The emailed rejection came as no surprise to Bill Skibinski, though the Abingdon resident believed he was more than qualified for the entry-level job he’d applied for online.
After spending two years seeking full-time work, Skibinski is convinced that the computerized screening systems most companies use to hire actually work against job candidates, no matter how qualified they are.
“It is a frustrating and unfair process,” said Skibinski, who is working part time as a contractor while completing a master’s degree in environmental planning at Towson University. “You don’t hear a thing through the Web process, but that’s really the only way you can” apply for a job.
Most large employers, even the federal government, use so-called applicant tracking systems to find qualified candidates. Increasingly, smaller companies are turning to them, too. Software screening is designed to help employers manage overwhelming volumes of applications and eliminate applicants who lack the required skills.
But some experts blame these systems for eliminating qualified candidates and for contributing to a shortage of skilled workers — a problem companies say they face even in a market glutted with job seekers.
More than a third of employers in a June CareerBuilder survey said they currently have positions they can’t fill because of a lack of qualified candidates. And that’s hurting business: A third said vacancies lead to overworked employees and a lower quality of work.
The e-commerce company said it will provide its warehouse employees with up to $2,000 of the tuition costs for training in well-paying, high-demand careers. Among the acceptable fields are aircraft mechanics, computer-aided design, machine tool technologies, medical lab technologies and nursing, Amazon said.
Labeling the initiative as an “experiment,” Amazon CEO Jeff Bezos wrote that the so-called Career Choice Program will give warehouse employees the opportunity to advance their careers, even if their field of choice is unrelated to Amazon.
“It can be difficult in this economy to have the flexibility and financial resources to teach yourself new skills,” said Bezos in his hompage statement. “We’re excited about it and hope it will pay big dividends for some of our employees.”
As its guide, Amazon is looking at the U.S. Bureau of Labor Statistics to dictate the fields for which it will fund training. The government agency has been reporting for years that, despite high unemployment, there are many companies in well-paying fields that are eager to fill positions. An education gap and lack of adequately trained professionals have made hiring for those positions difficult, particularly for science, technology, engineering and mathematics jobs.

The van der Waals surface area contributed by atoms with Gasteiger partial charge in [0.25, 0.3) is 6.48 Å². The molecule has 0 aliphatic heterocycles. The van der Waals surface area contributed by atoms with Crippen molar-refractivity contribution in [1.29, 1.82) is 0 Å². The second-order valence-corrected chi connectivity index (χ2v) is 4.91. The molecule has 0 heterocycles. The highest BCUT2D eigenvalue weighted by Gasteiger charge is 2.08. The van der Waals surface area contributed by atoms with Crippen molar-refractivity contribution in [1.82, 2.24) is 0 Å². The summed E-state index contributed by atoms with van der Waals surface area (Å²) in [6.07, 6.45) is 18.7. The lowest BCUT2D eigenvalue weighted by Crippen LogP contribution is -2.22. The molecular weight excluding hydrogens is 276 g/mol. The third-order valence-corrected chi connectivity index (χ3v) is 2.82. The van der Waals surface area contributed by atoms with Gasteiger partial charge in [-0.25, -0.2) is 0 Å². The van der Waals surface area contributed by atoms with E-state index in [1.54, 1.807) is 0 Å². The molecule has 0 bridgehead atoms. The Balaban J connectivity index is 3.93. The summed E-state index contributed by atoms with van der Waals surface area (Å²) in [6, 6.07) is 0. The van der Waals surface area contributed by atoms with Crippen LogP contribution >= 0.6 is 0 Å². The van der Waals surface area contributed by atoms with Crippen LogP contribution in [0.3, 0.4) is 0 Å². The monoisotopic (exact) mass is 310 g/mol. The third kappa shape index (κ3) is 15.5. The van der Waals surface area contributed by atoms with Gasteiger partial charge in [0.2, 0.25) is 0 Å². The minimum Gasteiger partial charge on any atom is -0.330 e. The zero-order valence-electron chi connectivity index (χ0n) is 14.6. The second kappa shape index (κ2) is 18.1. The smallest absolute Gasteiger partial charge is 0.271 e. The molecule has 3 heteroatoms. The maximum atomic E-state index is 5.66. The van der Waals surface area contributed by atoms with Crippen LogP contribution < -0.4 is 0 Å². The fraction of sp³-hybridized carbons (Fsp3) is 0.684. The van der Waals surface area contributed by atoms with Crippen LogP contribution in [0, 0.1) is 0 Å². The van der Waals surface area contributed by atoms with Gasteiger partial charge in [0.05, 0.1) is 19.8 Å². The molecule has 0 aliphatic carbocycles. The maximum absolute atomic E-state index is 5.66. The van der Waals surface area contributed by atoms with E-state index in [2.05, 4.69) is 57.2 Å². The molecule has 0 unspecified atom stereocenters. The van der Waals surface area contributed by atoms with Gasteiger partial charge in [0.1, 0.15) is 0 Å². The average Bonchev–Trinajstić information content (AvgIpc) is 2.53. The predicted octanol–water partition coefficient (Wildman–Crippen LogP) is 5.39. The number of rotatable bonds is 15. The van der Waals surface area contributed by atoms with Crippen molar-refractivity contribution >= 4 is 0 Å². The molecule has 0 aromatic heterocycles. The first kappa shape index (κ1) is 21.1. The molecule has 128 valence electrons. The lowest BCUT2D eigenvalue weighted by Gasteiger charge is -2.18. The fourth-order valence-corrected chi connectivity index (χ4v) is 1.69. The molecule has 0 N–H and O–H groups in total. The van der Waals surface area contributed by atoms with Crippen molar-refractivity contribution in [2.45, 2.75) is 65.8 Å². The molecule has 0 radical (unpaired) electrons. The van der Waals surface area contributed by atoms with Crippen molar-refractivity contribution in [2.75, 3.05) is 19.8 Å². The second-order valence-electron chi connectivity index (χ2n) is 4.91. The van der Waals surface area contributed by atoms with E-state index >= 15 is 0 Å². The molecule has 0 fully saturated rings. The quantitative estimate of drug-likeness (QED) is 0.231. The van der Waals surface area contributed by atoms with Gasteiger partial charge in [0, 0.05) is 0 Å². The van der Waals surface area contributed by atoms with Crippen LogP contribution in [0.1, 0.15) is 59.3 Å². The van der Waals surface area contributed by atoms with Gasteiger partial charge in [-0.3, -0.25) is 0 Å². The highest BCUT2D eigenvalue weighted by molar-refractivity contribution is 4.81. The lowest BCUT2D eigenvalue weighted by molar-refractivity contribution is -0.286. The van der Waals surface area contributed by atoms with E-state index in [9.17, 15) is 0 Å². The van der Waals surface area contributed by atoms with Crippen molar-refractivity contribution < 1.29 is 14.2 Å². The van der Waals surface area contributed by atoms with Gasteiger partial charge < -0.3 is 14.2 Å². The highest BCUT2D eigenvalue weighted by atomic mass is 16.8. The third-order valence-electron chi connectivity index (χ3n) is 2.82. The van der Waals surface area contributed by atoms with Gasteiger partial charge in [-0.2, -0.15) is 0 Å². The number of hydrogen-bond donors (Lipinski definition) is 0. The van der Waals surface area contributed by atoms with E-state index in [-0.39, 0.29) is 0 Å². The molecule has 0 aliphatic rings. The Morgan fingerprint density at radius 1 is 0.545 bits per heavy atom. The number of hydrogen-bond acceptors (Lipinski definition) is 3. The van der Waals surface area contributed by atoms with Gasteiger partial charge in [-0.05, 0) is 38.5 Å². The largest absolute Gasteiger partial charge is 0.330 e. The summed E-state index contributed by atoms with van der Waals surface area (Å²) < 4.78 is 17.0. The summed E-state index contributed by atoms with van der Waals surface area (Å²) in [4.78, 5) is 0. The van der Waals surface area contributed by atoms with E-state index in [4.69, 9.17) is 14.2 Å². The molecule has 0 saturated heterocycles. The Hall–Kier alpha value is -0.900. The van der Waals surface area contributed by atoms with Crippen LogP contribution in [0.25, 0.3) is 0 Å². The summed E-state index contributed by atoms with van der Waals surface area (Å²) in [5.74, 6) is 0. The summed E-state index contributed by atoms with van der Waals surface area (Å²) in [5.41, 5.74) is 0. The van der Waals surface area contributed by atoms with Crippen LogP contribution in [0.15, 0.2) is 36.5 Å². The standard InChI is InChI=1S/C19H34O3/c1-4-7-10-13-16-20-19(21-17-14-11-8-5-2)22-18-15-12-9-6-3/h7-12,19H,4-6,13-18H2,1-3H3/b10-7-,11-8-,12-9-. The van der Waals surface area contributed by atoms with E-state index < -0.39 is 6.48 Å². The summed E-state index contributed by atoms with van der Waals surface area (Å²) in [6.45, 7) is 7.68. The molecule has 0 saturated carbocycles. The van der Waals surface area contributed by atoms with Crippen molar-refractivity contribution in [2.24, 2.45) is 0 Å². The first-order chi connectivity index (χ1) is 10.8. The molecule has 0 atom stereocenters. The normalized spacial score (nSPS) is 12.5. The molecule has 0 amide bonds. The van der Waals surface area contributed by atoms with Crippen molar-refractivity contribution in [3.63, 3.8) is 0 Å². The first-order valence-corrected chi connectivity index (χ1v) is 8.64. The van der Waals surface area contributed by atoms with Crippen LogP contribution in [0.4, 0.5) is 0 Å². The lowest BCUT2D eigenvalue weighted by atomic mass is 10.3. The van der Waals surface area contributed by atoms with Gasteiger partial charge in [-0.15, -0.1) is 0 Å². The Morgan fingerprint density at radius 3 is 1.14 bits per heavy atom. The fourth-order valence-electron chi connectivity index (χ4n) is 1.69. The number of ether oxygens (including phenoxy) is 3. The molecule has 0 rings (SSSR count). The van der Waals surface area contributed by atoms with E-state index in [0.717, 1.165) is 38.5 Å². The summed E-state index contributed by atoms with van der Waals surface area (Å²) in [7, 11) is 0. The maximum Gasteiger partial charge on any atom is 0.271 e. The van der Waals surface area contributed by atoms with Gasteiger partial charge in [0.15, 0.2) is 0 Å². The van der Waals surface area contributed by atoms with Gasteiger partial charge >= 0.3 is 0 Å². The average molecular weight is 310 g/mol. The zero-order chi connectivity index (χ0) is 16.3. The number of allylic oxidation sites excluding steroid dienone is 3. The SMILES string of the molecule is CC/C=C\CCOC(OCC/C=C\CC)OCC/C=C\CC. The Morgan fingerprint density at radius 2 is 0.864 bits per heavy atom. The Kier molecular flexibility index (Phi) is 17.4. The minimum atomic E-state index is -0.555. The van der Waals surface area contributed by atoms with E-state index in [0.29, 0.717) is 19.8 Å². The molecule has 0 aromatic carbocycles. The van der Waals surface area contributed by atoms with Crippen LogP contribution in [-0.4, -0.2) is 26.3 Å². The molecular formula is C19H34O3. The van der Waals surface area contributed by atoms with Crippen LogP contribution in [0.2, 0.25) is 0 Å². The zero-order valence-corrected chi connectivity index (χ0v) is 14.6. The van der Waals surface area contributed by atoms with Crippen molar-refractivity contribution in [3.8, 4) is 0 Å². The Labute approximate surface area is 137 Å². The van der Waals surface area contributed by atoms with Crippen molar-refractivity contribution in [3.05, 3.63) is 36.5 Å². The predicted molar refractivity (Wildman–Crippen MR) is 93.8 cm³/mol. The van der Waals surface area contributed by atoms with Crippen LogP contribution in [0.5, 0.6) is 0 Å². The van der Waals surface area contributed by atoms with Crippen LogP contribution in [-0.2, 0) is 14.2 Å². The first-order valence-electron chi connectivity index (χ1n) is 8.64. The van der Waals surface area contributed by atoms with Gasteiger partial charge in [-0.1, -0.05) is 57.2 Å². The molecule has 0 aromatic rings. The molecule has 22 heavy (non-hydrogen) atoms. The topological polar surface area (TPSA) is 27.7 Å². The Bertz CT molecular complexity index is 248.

Strange Random Learning Quote:
- How Amazon.com Kills Wal-Mart and Target (fool.com)
- After protest, Amazon workers finally get AC (bottomline.msnbc.msn.com)
- Jeff Bezos’ plan to make more people miserable (dickdestiny.com)
- Inside Amazon’s Idea Machine: How Bezos Decodes The Customer (forbes.com)
- Bits Blog: At Amazon’s Warehouses, Cooler Times (bits.blogs.nytimes.com)
In a survey of 2000 employees conducted several years ago by Kelly Services, one in four Australians admitted taking home and keeping minor stuff that belonged to their employer. It’s not as chronic as other parts of the world, such as the United States, where three in four people honestly declare their dishonesty. Apparently, the worst offenders are men with tertiary qualifications.
In a poll released last year by an office design firm in the UK, respondents said pens are the most common item they steal, followed by paper, postage stamps, mugs, toilet paper seriously, and staplers. Other workers had stolen pot plants, filing cabinets, desks, chairs, and even – somehow – floor tiles.
Earlier this year, a 69-year-old man in Germany was arrested because he had nicked truckloads of office supplies from a range of workplaces – 25,000 kilograms’ worth, actually – much of which he kept stored in his basement and attic.
It seems many employers are cracking down on it. I recall first joining the corporate workforce 15 years ago and marveling at the fully stocked stationery cupboard open and available for any employee to use. These days, every workplace I visit has the cupboard locked, with the keys restricted to the reliable hands of only a couple of people.
The other question to ponder is this: what precisely constitutes stealing? Some would say a pen, worth only a few cents, is no big deal – but stealing a box of them is a crime. Likewise, a thin pad of post-it notes might be OK, but a thick wad is probably wrong. Is stealing ‘stealing’ no matter the quantity?